Pellegrini Vineyards: In the Club June 4, 2019


The day was pretty, but too chilly to sit outside.

We had thought we might sit outside, but though it was sunny it was so chilly that we asked the server if we could close the door to the tasting room. Since at that moment we were the only people there, he said sure. Later, a few other people arrived, including a couple who brought their lunches, sat in the courtyard with glasses of wine, and were clearly, based on some remarks to the server, planning to have their wedding there. We’ve seen how they set up for events, tenting the courtyard, which makes it into a large room.


This is just one side of the courtyard.

The tasting room itself is rather small, with just a few tables and a bar along one side, augmented in warm weather by outdoor tables. Since you take your entire tasting with you on a tray, Pellegrini is a nice place to bring snacks and sit with friends. A take-to-the-table tasting includes three two-ounce pours of your choice, plus one ounce of the rosé, for $16. You can also stand at the bar and get three one-ounce tastes for $9, a good option if you’re going to more than one winery that day.


As soon as we entered, we noticed the new furniture, with more comfortable chairs.

As wine club members, we could have done any tasting we wanted, but we opted to follow the standard format and do two trayfuls, one of whites and one of reds. Since our membership is “reds only,” we wanted to be sure to try the wines in our shipment. Our tasting confirmed our original judgment, that Pellegrini does a better job with reds than whites.


Each tasting comes with a little bag of oyster crackers.

1. 2017 Rosé      $19.99
We were particularly interested to try the rosé, since it was on sale, and we like to have plenty of rosé on hand for the summer. This is a dry, steel-fermented blend of 57% merlot, 27% cabernet franc, and 16% cabernet sauvignon. With such a variety of grapes, you might expect a fruitier wine, but this is a rather lean rosé, more like a white, with tastes of unripe strawberry and minerals. My tasting buddy labeled it a “confused wine,” not sure if it wanted to be a white or a rosé. However, we liked it enough to buy the three-bottle package for $33. That night, we enjoyed a glass with a plate of pan-fried locally-caught blowfish tails (not the poisonous kind!) and a spinach salad made with local spinach and 8 Hands Farm bacon. As they say, what grows together goes together!


A locally-caught delicacy–fried blowfish tails. Yum.

2. 2014 Gewürztraminer    $24.99
Mmmm. This smelled lovely, flowery, fruity, perfumey. The taste…not so much. Gewürztraminers can be too sweet, and this one was. I got tastes of honey and over-ripe pear, with just a touch of minerality. I prefer One Woman’s interpretation of this grape. This wine is a good illustration of why vintage matters. Over the years, there have been some Pellegrini gewürztraminers we liked, and others we found too sweet.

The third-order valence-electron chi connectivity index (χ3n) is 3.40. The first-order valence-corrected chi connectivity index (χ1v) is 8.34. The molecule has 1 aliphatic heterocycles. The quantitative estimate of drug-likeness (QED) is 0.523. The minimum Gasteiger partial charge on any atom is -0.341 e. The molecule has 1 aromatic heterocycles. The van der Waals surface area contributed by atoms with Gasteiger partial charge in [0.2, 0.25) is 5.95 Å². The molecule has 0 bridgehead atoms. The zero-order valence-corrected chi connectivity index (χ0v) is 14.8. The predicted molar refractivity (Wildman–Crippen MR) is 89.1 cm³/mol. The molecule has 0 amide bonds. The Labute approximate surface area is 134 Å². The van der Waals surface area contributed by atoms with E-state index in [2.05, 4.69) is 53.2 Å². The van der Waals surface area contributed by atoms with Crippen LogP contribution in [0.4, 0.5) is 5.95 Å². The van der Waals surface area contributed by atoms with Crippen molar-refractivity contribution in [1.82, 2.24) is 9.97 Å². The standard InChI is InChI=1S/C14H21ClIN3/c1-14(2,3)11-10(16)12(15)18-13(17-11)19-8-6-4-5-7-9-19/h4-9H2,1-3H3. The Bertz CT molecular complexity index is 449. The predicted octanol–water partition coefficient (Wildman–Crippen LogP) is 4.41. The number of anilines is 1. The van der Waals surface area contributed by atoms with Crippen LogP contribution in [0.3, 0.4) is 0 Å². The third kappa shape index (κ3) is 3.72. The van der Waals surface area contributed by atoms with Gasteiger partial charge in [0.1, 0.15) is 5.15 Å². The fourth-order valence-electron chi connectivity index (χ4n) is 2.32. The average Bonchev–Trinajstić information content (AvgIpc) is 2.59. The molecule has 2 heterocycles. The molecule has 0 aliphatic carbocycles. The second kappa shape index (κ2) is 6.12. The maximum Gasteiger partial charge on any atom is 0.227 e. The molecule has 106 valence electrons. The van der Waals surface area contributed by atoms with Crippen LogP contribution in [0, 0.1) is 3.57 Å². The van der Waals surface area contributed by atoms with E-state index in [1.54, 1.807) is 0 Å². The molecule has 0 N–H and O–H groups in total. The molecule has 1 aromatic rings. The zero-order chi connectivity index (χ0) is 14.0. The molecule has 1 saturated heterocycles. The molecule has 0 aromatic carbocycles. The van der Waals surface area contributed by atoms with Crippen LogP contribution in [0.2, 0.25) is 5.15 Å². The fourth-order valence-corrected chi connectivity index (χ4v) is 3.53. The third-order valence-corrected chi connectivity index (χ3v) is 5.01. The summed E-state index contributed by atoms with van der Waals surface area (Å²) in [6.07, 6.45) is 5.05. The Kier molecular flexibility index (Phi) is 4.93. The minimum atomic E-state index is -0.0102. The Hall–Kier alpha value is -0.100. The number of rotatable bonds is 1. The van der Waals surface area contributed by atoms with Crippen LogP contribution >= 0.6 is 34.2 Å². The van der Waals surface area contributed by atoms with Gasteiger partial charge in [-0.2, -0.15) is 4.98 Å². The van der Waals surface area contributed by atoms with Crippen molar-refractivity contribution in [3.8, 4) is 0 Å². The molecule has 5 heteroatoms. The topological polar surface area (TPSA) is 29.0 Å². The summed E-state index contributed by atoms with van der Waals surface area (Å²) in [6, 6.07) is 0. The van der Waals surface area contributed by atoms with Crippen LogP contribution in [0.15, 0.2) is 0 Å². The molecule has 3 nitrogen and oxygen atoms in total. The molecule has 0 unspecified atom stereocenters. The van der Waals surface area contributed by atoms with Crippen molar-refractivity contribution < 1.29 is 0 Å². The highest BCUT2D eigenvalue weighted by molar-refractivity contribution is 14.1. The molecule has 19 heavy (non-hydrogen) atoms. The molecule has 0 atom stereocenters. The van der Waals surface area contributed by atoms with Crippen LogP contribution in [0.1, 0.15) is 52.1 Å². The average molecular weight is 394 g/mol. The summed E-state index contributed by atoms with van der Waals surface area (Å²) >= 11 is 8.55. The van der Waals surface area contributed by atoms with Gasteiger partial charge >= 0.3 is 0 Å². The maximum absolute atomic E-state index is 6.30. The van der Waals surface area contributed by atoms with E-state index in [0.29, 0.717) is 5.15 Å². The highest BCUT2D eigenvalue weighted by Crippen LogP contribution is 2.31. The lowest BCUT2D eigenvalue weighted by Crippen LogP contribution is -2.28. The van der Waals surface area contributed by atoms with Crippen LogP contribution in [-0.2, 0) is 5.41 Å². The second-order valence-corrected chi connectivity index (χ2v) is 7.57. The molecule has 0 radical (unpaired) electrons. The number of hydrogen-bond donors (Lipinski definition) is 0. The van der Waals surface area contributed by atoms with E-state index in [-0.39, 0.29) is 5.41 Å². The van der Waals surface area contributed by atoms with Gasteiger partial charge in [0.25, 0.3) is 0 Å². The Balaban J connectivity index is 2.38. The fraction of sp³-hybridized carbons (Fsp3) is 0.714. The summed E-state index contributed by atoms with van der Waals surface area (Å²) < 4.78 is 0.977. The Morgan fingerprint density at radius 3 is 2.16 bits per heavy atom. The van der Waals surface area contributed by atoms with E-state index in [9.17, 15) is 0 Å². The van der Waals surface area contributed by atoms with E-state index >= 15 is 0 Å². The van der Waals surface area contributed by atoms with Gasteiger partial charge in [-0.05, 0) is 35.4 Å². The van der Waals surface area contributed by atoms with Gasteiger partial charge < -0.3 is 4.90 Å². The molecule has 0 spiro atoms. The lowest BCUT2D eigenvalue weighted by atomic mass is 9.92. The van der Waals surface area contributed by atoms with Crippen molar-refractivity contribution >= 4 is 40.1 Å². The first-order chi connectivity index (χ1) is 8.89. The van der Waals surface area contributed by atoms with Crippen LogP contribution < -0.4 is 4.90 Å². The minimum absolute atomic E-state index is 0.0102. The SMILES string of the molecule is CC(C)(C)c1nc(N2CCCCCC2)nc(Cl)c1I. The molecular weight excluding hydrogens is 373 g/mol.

3. 2017 Steel Chardonnay      $19.99
I opted for the steel chardonnay over their couple of versions of oaked, since I often prefer steel to oak. This is a fairly standard North Fork chard, with lots of lemon aroma and taste. Just okay.

4. 2017 REJOYCE    $24.99
I still haven’t gotten around to asking what this name of this blend of 63% chardonnay and 37% sauvignon blanc means. However, we did not rejoice at the taste, which is somewhat pineappley, but very light, with just a touch of sweetness. Almost not there at all. Meh.

5. 2014 Cabernet Franc      $29.99
Now we moved on to the reds in our club shipment. Fortunately, we liked this one, a somewhat light, dry red with aromas of plums and berries and a taste of stewed prunes and cherries. Though it is simply called cabernet franc, it also has 15% cabernet sauvignon and 5% merlot. It would go well with lamb, since the dryness would cut through the fattiness of a chop.


Our wine-club selections after we brought them home and before we put them in the wine cellar.

6. Steakhouse Red      $19.99
Though they label this “Steakhouse,” I think it should be called “pasta,” since it is not quite big enough a red to stand up to a steak. This iteration is a blend of 72% cabernet sauvignon and 28% merlot, but as a non-vintage wine the blend could vary from year to year. For the price, it is a good choice. I asserted that the aroma had a touch of funk, but my husband asserted I was “hallucinating the funk.” Nice generic red.
7. 2013 Vintner’s Pride Encore       $49.95
This is their Bordeaux blend—40% merlot, 40% cabernet sauvignon, 17% petit verdot, and 3% cabernet franc—and a very good blend it is. This is a wine that would stand up to steak, or maybe boeuf bourguignon. Delicious, is what I wrote. Dry, with plenty of dark fruit tastes, and some tannins. I observed that it had nice legs, and my pal made a silly joke about its pants. Well, this was our seventh taste, though we had left all three whites unfinished.


See the legs?